Too Much Streaming

I recently read an article from the Los Angeles Times about Disney’s new streaming service, Disney+. Believe me, it’s enticing, but do we really need another steaming service when we already have so many?

I’m not saying one should have a monopoly or people shouldn’t have choices, but does one person really need to have all the streaming services? At the end of the day, it’s another TV bill. Who wants that?

For now, streaming seems to be a cheaper alternative to cable or satellite. But the separate bills for the different services will add up quickly, if they aren’t already. Netflix and Hulu produce their own content – as will Disney+ – but how many people have time to sit around and watch every show or movie? Not many. It definitely wouldn’t be healthy. And it would probably be boring after awhile anyway.

It would be easy if all anybody had to choose from was a few general services like Netflix or Hulu. The name of the game is making more money, but having Disney shows available exclusively through Disney+ doesn’t seem fair. I mean, its content has been on the other services for so long. Why yank it away now? What if consumers don’t feel like paying another bill? It’s not like Disney is on the verge of bankruptcy and they desperately need the money or anything.


Aladdin (2019)

Aladdin is the story of an orphaned thief who finds a magic lamp and uses its power to win over the princess of Agrabah, while trying to keep it out of the hands of those who want to use its power for evil.

The movie actually begins as a frame story with Will Smith as the narrator, which was interesting and fun. Smith’s performance as the genie was hilarious. It’s not easy to fill the giant shoes left behind by Robin Williams, but he made it look easy.

Naomi Scott was excellent as Jasmine. They really fleshed out the character too. She had her own song called “Speechless”. She was a strong character in the original 1992 movie, but giving her a song to sing on her own made her stronger.

However, this movie was also somewhat disappointing. During the some of the magic carpet scenes (particularly “A Whole New World”), it was noticeable that they were in front of a green screen. The audience isn’t supposed to be able to notice something like that. It was hard to focus on the movie after that because it took the audience out of the story. Computer Generated Imaging is usually seamless. Why did Disney have trouble with it this time?


Dumbo (2019)

Dumbo is the story of a young elephant that helps breathe new life into a traveling circus with his ability to fly thanks to his unusually large ears. But not everything about the circus is as bright and shiny as it seems on the surface.

This being one of his less frightening movies, scraggly and eccentric genius Tim Burton transports his audience to 1919, one year after the end of World War I. Holt Farrier (Colin Farrell) has come home from the war to rejoin his children at the circus, only to find out that his act had been dismantled by Max Medici (Danny Devito) in his absence. So he takes care of the elephants instead.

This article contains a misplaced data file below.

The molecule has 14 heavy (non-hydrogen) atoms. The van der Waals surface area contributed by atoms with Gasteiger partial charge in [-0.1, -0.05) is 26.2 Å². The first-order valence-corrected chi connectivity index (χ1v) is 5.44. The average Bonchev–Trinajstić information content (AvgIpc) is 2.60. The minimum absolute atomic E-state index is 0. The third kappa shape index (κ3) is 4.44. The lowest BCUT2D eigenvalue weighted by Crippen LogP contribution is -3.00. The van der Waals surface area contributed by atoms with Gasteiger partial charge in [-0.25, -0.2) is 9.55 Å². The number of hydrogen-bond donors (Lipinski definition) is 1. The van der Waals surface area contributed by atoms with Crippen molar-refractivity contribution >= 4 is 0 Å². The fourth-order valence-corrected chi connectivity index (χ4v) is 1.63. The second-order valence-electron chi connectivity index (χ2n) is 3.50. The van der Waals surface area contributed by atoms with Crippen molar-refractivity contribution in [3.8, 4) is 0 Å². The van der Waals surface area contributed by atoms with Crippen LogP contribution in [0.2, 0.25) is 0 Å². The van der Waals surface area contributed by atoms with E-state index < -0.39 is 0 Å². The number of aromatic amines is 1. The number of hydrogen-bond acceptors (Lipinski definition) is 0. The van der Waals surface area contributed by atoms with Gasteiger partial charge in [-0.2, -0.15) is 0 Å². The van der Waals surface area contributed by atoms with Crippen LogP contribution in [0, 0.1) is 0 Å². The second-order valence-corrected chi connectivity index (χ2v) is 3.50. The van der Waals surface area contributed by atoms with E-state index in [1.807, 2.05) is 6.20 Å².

What is it with Disney characters and mommy issues? Hardly any characters in any movies (including this one) have mothers. They may have mother figures, but their actual mothers are usually dead.

When Holt’s children realize that Dumbo can fly, all anyone else sees is a bunch of dollar signs. Dumbo does help restore the circus to its former glory, but people’s greed doesn’t stop there. They just want more and more and more. After all, money makes the world go round, doesn’t it?

Beyond greed, some people are just pure evil, no matter how charming they are on the surface. Michael Keaton’s character, V.A. Vandevere, is one of these people, even though he is reminiscent of Sam Champion (former chief meteorologist for ABC News, and a really nice guy).

At its core, Dumbo is a story about learning to believe in yourself. You don’t need to hide behind anything special to do what you are meant to do.

This movie may be emotional roller coaster, but it’s definitely worth seeing.


Where do we draw the line?


So, I came across this article by way of another article that Google shoved in my face. Somehow it knows I’m really into Mary Poppins and Emily Blunt lately. I know I shouldn’t be surprised, but it still feels like my guilty pleasure is on display or something. It could be worse, I suppose.

Anyway, the essay argues that Mary Poppins is “flirting with blackface”.

 When the magical nanny (played by Julie Andrews) accompanies her young charges, Michael and Jane Banks, up their chimney, her face gets covered in soot, but instead of wiping it off, she gamely powders her nose and cheeks even blacker. Then she leads the children on a dancing exploration of London rooftops with Dick Van Dyke’s sooty chimney sweep, Bert.
This might seem like an innocuous comic scene if Travers’s novels didn’t associate chimney sweeps’ blackened faces with racial caricature. “Don’t touch me, you black heathen,” a housemaid screams in “Mary Poppins Opens the Door” (1943), as a sweep reaches out his darkened hand. When he tries to approach the cook, she threatens to quit: “If that Hottentot goes into the chimney, I shall go out the door,”she says, using an archaic slur for black South Africans that recurs on page and screen.

Daniel Polack-Pelzner, The New York Times